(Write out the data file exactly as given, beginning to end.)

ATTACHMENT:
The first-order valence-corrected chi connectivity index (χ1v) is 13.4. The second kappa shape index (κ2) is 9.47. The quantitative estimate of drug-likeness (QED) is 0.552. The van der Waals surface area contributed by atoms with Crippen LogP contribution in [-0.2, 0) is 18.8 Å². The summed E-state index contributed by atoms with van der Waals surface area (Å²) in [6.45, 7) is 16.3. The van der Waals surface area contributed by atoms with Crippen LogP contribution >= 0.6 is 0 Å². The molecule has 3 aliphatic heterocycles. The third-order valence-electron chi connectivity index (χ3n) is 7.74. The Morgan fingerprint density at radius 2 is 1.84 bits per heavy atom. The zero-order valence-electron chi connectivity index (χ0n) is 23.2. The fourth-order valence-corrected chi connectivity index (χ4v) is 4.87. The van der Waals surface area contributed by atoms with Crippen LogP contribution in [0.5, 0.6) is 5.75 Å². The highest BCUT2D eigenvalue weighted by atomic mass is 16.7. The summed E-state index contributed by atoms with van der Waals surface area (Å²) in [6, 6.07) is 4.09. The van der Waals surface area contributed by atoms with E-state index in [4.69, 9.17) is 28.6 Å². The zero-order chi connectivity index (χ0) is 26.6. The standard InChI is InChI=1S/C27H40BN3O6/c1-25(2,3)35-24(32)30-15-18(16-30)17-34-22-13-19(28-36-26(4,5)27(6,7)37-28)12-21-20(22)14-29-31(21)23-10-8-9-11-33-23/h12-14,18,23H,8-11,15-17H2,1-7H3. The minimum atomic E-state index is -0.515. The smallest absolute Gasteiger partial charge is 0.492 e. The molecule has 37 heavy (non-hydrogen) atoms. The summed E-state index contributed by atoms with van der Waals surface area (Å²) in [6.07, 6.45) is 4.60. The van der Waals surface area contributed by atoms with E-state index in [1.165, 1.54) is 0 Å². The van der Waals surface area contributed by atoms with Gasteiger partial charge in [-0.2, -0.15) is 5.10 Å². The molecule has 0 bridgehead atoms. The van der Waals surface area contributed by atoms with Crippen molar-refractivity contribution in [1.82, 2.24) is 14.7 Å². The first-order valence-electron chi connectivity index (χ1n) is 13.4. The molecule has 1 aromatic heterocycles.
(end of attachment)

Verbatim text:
The first-order valence-corrected chi connectivity index (χ1v) is 13.4. The second kappa shape index (κ2) is 9.47. The quantitative estimate of drug-likeness (QED) is 0.552. The van der Waals surface area contributed by atoms with Crippen LogP contribution in [-0.2, 0) is 18.8 Å². The summed E-state index contributed by atoms with van der Waals surface area (Å²) in [6.45, 7) is 16.3. The van der Waals surface area contributed by atoms with Crippen LogP contribution >= 0.6 is 0 Å². The molecule has 3 aliphatic heterocycles. The third-order valence-electron chi connectivity index (χ3n) is 7.74. The Morgan fingerprint density at radius 2 is 1.84 bits per heavy atom. The zero-order valence-electron chi connectivity index (χ0n) is 23.2. The fourth-order valence-corrected chi connectivity index (χ4v) is 4.87. The van der Waals surface area contributed by atoms with Crippen LogP contribution in [0.5, 0.6) is 5.75 Å². The highest BCUT2D eigenvalue weighted by atomic mass is 16.7. The summed E-state index contributed by atoms with van der Waals surface area (Å²) in [6, 6.07) is 4.09. The van der Waals surface area contributed by atoms with E-state index in [4.69, 9.17) is 28.6 Å². The zero-order chi connectivity index (χ0) is 26.6. The standard InChI is InChI=1S/C27H40BN3O6/c1-25(2,3)35-24(32)30-15-18(16-30)17-34-22-13-19(28-36-26(4,5)27(6,7)37-28)12-21-20(22)14-29-31(21)23-10-8-9-11-33-23/h12-14,18,23H,8-11,15-17H2,1-7H3. The minimum atomic E-state index is -0.515. The smallest absolute Gasteiger partial charge is 0.492 e. The molecule has 37 heavy (non-hydrogen) atoms. The summed E-state index contributed by atoms with van der Waals surface area (Å²) in [6.07, 6.45) is 4.60. The van der Waals surface area contributed by atoms with E-state index in [1.165, 1.54) is 0 Å². The van der Waals surface area contributed by atoms with Gasteiger partial charge in [-0.2, -0.15) is 5.10 Å². The molecule has 0 bridgehead atoms. The van der Waals surface area contributed by atoms with Crippen molar-refractivity contribution in [1.82, 2.24) is 14.7 Å². The first-order valence-electron chi connectivity index (χ1n) is 13.4. The molecule has 1 aromatic heterocycles.